Sunday, April 19, 2009

The Absolutely True Diary of a Part-Time Indian by Sherman Alexie

The title says it all.  This book is written as the diary of Junior, a teenage Indian boy growing up on a reservation.  On his first day of high school, he discovers his mother’s name inside the math book assigned to him and decides to attend the nearest non-rez school.  This decision results in more trouble for already unusual Junior because many Indians in his community view him as being arrogant and turning his back on their culture.  The all-white school 50 miles away gives Junior another set of problems with the only other Indian at school being the mascot. 

            The Absolutely True Diary of a Part-Time Indian is meant for teens, but is still a great quick read for adults.   Sherman Alexie does an amazing job of combining the tragedies of Junior’s life with humor.   His style of writing and use of his own experiences makes you believe you are actually reading the surprisingly insightful diary of a fourteen year old boy.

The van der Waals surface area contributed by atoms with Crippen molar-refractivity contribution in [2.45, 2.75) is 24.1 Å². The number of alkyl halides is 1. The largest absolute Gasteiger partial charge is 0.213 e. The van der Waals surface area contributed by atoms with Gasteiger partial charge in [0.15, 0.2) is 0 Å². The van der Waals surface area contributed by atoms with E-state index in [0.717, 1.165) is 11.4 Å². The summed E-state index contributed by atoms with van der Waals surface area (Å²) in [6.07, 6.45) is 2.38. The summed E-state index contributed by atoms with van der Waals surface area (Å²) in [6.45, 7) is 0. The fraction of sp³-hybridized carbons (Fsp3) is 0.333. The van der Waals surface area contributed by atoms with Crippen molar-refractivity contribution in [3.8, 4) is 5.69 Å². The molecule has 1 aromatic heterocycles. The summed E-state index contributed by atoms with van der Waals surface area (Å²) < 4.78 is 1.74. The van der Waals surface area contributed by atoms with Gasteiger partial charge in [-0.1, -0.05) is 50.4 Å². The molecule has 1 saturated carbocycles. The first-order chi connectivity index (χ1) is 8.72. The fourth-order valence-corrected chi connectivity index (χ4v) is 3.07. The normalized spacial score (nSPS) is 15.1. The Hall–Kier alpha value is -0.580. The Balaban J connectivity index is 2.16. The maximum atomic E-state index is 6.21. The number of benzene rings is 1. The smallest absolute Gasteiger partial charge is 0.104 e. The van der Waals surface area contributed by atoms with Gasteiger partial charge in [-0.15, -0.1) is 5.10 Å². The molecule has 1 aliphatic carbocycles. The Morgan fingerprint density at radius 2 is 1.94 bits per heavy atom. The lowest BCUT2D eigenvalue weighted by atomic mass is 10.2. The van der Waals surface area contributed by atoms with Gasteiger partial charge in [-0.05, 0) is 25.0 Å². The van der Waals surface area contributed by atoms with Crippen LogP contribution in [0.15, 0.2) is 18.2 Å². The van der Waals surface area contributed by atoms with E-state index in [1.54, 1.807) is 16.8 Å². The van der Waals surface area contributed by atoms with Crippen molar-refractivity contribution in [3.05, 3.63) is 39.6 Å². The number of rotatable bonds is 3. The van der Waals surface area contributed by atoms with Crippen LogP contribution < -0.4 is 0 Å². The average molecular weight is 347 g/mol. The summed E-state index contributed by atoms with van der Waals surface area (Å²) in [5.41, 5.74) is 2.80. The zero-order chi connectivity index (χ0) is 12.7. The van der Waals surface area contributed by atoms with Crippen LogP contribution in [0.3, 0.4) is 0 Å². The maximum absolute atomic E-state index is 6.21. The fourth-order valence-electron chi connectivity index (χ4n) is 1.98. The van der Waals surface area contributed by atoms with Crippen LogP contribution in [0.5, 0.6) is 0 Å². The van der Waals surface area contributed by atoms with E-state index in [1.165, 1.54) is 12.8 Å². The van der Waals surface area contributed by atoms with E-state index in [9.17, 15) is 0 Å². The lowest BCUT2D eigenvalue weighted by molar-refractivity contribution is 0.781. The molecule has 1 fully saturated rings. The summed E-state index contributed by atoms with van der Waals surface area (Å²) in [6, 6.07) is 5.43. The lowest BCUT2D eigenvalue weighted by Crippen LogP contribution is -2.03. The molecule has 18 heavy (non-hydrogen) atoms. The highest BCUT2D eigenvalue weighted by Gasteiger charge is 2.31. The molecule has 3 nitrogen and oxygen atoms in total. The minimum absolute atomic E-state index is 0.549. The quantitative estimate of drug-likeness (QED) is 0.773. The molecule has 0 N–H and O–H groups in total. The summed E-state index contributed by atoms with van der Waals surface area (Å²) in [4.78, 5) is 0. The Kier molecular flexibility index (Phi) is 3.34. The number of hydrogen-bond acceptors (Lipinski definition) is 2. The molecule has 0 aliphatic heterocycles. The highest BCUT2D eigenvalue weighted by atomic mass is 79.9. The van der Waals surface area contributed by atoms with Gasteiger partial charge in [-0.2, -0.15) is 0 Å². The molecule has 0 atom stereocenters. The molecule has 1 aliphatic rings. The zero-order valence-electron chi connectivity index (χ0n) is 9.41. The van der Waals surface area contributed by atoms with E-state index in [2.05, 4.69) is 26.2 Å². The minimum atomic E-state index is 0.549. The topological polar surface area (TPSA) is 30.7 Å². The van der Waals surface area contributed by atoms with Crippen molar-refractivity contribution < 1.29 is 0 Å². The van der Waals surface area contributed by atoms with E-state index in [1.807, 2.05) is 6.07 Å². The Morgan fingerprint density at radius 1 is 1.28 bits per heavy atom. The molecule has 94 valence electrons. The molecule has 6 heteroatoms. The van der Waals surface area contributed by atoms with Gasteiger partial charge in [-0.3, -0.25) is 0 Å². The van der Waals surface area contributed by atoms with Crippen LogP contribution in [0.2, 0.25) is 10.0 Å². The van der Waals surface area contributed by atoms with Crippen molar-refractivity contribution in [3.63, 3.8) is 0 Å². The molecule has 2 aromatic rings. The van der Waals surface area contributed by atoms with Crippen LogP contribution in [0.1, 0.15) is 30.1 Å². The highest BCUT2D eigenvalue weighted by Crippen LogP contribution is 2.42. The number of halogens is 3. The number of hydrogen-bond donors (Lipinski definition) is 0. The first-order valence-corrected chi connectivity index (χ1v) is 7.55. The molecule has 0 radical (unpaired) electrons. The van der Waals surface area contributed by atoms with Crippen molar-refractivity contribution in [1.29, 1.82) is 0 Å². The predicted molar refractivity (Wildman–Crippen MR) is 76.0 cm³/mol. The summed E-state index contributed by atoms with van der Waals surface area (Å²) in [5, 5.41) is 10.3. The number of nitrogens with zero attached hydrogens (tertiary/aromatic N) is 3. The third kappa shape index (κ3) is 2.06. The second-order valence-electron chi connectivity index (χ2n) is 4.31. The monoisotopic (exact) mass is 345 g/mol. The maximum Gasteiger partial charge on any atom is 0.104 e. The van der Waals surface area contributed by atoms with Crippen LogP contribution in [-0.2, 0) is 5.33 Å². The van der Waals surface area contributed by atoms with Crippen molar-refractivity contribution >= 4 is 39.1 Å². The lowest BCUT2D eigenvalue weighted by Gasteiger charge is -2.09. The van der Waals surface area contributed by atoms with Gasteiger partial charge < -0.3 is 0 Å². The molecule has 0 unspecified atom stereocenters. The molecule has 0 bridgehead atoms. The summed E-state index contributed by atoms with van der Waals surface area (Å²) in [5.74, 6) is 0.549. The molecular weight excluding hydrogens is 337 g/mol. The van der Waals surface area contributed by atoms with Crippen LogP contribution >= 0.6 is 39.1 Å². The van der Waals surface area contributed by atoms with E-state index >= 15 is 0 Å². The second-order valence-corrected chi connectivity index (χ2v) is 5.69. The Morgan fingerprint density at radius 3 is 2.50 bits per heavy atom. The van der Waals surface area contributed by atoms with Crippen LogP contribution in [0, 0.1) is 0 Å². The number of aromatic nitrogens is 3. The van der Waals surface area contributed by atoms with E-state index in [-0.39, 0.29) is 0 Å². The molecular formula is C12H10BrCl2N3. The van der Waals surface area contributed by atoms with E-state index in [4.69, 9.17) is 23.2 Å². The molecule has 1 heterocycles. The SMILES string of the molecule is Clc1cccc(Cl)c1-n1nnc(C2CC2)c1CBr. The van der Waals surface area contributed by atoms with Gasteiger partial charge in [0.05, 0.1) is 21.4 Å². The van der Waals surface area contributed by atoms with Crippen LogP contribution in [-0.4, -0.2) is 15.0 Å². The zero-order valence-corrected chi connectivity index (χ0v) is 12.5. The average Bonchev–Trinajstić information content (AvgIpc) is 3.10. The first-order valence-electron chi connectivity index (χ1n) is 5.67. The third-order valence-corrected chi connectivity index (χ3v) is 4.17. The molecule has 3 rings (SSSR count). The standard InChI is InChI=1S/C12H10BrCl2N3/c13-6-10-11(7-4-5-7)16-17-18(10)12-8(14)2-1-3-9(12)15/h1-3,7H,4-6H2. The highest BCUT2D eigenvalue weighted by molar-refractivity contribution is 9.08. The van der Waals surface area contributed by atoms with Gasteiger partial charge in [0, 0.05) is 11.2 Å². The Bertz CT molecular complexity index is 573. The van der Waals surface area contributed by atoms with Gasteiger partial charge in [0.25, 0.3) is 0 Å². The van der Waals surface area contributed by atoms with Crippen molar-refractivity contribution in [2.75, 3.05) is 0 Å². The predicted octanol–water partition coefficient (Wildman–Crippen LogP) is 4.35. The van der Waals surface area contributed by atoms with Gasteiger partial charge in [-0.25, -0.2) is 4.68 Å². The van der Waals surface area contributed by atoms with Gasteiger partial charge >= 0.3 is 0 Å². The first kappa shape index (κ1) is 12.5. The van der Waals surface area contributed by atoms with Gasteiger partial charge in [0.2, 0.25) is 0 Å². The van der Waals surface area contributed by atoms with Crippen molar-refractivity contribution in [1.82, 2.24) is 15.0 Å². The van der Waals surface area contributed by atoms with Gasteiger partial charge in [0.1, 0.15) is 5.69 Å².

I enjoyed this book because it was a combination of the new and familiar struggles of figuring out how to define yourself within a mix of cultures.  I think it is a story that many could relate to while still finding themselves surprised by Junior’s fresh perspective.   

Friday, April 17, 2009

Thursday, April 16, 2009

Our book group met last night

We talked about Away by Amy Bloom. This book is beautifully written. The main character in it is learning English (she is a Russian Jew) and has a thesaurus that she uses to describe the emotions and situations that she experiences. The lighthearted play on words that ensues helps the reader through what is some rather grim subject matter. Bloom has a very keen sense of irony which she uses to describe the time period (the 20s), the subject matter (a cross-country trip by a woman desperate to recover her daughter) and the human condition. The book explores the themes of being an outsider, the various shades of love, and survival and pragmatism. The characters stayed with me, and I'd recommend this book whole-heartedly.